Gerald has once again grasped the essence. This time, it’s of his life and your work, a convenient frame for some inconvenient questions that describe his struggle to make the difference he so desperately believed in: How can we live in a land that’s made to kill us? Where do we go from here?

"A long time ago, the story went, befo’ yestidy was bo’n, an’ befo’ bygones was uster-bes, the Africans knew how to fly. Trapped in slave ships, taken across water wetter than tears, many forgot their flying powers. But there were those who remembered. One day, in the field, having had more than enough, one who remembered would speak in a strange tongue—Kum Baba Yali or Kum… Yali, kum buba tambe—or they’d gather in a circle and run and run, roun day go fastuhnfastuh, and black men and black women and black children would rise up off the ground. They’d stand solid in the air. They’d fly back to Africa for good, or off somewhere for a little while. Some would simply disappear, jis go right out uh sight. The mad white overseer, who could not understand their chant, would chase the flying slaves. Goodie bye, goodie bye, they waved.

We—if you are who I hope you are—still find ourselves, 400 years later, in a bind, or a country. Our country. We have learned and taught so many tactics to survive in it. To assimilate, best we can. To fight for our rights, even to the death. Yet here we are, shit in fan, wondering (at least, I wonder) what may be our next best move. I have come back to offer a way—one that saved me, just as it once saved our flying forebears: the black art of escape."

What follows next is a call to freedom, this time, of your spirit.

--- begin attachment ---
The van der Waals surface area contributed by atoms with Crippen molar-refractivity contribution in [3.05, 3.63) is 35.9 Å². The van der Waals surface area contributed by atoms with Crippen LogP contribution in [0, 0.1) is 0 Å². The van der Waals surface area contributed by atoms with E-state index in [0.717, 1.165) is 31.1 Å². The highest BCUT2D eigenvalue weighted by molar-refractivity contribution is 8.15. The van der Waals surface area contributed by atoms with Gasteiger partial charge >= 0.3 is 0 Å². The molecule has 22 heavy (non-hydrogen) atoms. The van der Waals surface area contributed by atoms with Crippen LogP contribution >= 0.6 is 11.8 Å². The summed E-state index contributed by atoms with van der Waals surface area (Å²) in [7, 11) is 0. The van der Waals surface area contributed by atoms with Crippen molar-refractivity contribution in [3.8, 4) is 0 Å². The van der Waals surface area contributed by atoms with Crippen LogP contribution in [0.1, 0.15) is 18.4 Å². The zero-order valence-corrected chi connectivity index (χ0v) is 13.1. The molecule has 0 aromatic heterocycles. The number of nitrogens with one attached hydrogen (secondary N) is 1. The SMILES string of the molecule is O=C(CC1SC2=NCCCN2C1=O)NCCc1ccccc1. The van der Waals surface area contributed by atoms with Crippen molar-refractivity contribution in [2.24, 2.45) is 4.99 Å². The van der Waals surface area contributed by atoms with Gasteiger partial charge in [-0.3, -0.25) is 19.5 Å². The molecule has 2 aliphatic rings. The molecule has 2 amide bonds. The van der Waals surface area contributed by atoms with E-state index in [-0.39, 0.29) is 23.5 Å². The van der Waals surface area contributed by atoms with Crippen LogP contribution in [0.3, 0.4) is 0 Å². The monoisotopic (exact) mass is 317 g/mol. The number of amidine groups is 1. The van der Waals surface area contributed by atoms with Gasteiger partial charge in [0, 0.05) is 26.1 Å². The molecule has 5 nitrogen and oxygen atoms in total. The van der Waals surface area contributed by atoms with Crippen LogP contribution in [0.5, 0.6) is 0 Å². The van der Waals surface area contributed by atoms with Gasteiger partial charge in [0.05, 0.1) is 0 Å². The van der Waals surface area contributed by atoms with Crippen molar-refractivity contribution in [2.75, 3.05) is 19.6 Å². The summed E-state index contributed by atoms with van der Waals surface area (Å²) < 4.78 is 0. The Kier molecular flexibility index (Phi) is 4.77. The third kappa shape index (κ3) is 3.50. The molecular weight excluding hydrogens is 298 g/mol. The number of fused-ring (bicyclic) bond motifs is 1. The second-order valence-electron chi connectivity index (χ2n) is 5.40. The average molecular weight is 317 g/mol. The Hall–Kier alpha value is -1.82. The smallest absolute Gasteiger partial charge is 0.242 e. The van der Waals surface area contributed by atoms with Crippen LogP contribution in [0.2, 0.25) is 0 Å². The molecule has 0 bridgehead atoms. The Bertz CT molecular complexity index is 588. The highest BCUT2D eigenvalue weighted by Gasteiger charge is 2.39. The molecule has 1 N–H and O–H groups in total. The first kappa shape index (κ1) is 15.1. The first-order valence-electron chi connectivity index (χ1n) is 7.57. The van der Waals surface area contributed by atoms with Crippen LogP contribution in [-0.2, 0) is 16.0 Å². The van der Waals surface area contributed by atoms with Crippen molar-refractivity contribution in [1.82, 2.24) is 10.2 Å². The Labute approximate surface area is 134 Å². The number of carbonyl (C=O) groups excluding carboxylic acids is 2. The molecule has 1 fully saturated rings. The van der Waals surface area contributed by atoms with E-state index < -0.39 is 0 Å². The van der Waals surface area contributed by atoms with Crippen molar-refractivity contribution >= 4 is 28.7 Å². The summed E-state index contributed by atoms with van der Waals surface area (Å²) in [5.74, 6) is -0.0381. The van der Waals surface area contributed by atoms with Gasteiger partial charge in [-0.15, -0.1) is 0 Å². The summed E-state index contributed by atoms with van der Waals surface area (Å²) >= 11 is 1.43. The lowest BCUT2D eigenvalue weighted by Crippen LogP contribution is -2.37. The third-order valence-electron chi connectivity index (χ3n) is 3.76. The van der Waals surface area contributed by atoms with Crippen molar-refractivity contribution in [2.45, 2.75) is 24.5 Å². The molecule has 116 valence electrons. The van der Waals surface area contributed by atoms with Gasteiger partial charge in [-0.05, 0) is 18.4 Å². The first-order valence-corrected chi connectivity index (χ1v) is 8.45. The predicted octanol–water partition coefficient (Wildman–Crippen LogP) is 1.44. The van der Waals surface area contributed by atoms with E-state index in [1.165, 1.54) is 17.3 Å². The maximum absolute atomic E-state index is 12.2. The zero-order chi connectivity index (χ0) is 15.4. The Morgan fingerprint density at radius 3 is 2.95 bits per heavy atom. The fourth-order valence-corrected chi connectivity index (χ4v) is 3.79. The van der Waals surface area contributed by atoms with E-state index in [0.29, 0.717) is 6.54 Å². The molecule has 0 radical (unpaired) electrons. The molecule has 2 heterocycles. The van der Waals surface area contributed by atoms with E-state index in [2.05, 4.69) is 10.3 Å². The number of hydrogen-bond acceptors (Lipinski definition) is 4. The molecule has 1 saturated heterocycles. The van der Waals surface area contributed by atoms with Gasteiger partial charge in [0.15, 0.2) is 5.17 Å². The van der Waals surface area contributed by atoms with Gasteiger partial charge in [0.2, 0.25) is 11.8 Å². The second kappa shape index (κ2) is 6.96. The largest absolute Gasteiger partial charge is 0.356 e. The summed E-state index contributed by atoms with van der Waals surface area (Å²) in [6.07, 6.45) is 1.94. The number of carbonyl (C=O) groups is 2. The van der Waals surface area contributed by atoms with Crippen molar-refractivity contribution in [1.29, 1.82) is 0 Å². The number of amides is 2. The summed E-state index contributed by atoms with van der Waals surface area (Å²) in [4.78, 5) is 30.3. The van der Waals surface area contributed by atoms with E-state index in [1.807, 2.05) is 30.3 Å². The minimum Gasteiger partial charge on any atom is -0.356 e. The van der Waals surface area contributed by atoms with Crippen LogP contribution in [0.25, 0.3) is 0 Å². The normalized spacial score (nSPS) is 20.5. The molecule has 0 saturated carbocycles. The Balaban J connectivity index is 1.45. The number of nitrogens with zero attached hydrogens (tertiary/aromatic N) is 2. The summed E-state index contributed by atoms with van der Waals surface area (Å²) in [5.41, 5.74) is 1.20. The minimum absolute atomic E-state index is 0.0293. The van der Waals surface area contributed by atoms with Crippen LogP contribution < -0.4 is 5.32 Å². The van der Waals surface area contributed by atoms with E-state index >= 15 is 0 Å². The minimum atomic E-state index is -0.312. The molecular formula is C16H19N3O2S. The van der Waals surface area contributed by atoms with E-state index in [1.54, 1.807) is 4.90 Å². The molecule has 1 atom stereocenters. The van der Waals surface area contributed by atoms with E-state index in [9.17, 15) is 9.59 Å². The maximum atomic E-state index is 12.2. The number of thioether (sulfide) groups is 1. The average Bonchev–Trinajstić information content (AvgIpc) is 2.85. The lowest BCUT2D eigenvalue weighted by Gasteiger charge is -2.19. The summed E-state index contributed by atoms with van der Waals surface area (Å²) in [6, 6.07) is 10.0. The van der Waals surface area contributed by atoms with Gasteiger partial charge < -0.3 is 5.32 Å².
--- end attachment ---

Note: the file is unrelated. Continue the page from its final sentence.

On Point

Lil Nas X is living his best life and isn’t finished yet There a few fun new details in this joyous profile of the rapper as a young mogul, a man who has utterly owned the modern age with a beat he bought online for $30. (See? I didn’t know that.) But while Old Town Road may not be groundbreaking content, its existence is breaking new ground all over the damn place, including the gated community that is country music. He also manages to promote without bolstering, a tribute to his light spirit and deft social antennae. “It’s crazy how any baby born after march has not lived in a world where old town road wasn’t number 1,” he tweeted. Then my personal favorite: “Last year i was sleeping on my sisters floor, had no money, struggling to get plays on my music, suffering from daily headaches, now i’m gay.” Enjoy. Time

Israel bars U.S. Congresswomen Ilhan Omar and Rashida Tlaib from visiting Israel’s deputy foreign minister said in a radio interview today that Israel has decided that “Israel has decided not to allow” Reps. Rashida Tlaib of Michigan and Ilhan Omar of Minnesota to visit as planned because of their support of the international boycott movement. Her remarks came after President Trump tweeted that “it would show great weakness” if Israel let them in. “They hate Israel & all Jewish people, & there is nothing that can be said or done to change their minds. Minnesota and Michigan will have a hard time putting them back in office. They are a disgrace!,” read the tweet. Fortune

New lawsuit alleges YouTube discriminates against LGBTQ community The lawsuit was filed late Tuesday by several LGBTQ social media stars, and claims LGBTQ users are being subjected to “unlawful content regulation, distribution, and monetization practices that stigmatize, restrict, block, demonetize, and financially harm the LGBTQ+ Plaintiffs and the greater LGBTQ+ Community.” At issue are some policies that prevent LGBTQ from earning ad revenue, like restricting their content to people 18 or older. The suit also claims that YouTube prevented GlitterBombTV.com’s “GNews!”, an LGBTQ news show, from growing their audience by placing an ad promoting a Christmas video. CNN